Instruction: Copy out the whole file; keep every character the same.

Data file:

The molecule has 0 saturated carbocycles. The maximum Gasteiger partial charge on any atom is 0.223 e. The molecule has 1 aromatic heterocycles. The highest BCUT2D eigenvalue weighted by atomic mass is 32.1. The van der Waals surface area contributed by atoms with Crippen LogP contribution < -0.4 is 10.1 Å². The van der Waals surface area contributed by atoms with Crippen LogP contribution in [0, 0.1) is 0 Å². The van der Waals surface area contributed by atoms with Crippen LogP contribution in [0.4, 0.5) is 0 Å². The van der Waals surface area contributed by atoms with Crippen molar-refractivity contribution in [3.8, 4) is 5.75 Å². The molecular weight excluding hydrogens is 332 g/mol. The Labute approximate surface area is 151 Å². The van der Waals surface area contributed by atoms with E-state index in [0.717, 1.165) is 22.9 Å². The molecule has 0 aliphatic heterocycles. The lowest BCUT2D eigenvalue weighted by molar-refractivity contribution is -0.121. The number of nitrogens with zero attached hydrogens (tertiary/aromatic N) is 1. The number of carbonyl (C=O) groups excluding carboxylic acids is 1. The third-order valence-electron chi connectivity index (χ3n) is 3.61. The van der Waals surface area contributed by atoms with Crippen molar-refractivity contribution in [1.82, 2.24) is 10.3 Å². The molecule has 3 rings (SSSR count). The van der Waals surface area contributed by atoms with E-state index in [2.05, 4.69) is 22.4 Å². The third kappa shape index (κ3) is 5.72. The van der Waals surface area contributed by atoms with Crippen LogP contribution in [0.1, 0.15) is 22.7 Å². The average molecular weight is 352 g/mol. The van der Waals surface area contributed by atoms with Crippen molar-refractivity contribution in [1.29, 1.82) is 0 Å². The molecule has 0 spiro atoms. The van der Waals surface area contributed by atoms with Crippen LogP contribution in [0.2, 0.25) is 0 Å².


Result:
The molecule has 0 saturated carbocycles. The maximum Gasteiger partial charge on any atom is 0.223 e. The molecule has 1 aromatic heterocycles. The highest BCUT2D eigenvalue weighted by atomic mass is 32.1. The van der Waals surface area contributed by atoms with Crippen LogP contribution < -0.4 is 10.1 Å². The van der Waals surface area contributed by atoms with Crippen LogP contribution in [0, 0.1) is 0 Å². The van der Waals surface area contributed by atoms with Crippen LogP contribution in [0.4, 0.5) is 0 Å². The van der Waals surface area contributed by atoms with Crippen molar-refractivity contribution in [3.8, 4) is 5.75 Å². The molecular weight excluding hydrogens is 332 g/mol. The Labute approximate surface area is 151 Å². The van der Waals surface area contributed by atoms with E-state index in [0.717, 1.165) is 22.9 Å². The molecule has 0 aliphatic heterocycles. The lowest BCUT2D eigenvalue weighted by molar-refractivity contribution is -0.121. The number of nitrogens with zero attached hydrogens (tertiary/aromatic N) is 1. The number of carbonyl (C=O) groups excluding carboxylic acids is 1. The third-order valence-electron chi connectivity index (χ3n) is 3.61. The van der Waals surface area contributed by atoms with Crippen molar-refractivity contribution in [1.82, 2.24) is 10.3 Å². The molecule has 3 rings (SSSR count). The van der Waals surface area contributed by atoms with E-state index in [2.05, 4.69) is 22.4 Å². The third kappa shape index (κ3) is 5.72. The van der Waals surface area contributed by atoms with Crippen LogP contribution in [0.1, 0.15) is 22.7 Å². The average molecular weight is 352 g/mol. The van der Waals surface area contributed by atoms with Crippen molar-refractivity contribution in [1.29, 1.82) is 0 Å². The molecule has 0 spiro atoms. The van der Waals surface area contributed by atoms with Crippen LogP contribution in [0.2, 0.25) is 0 Å².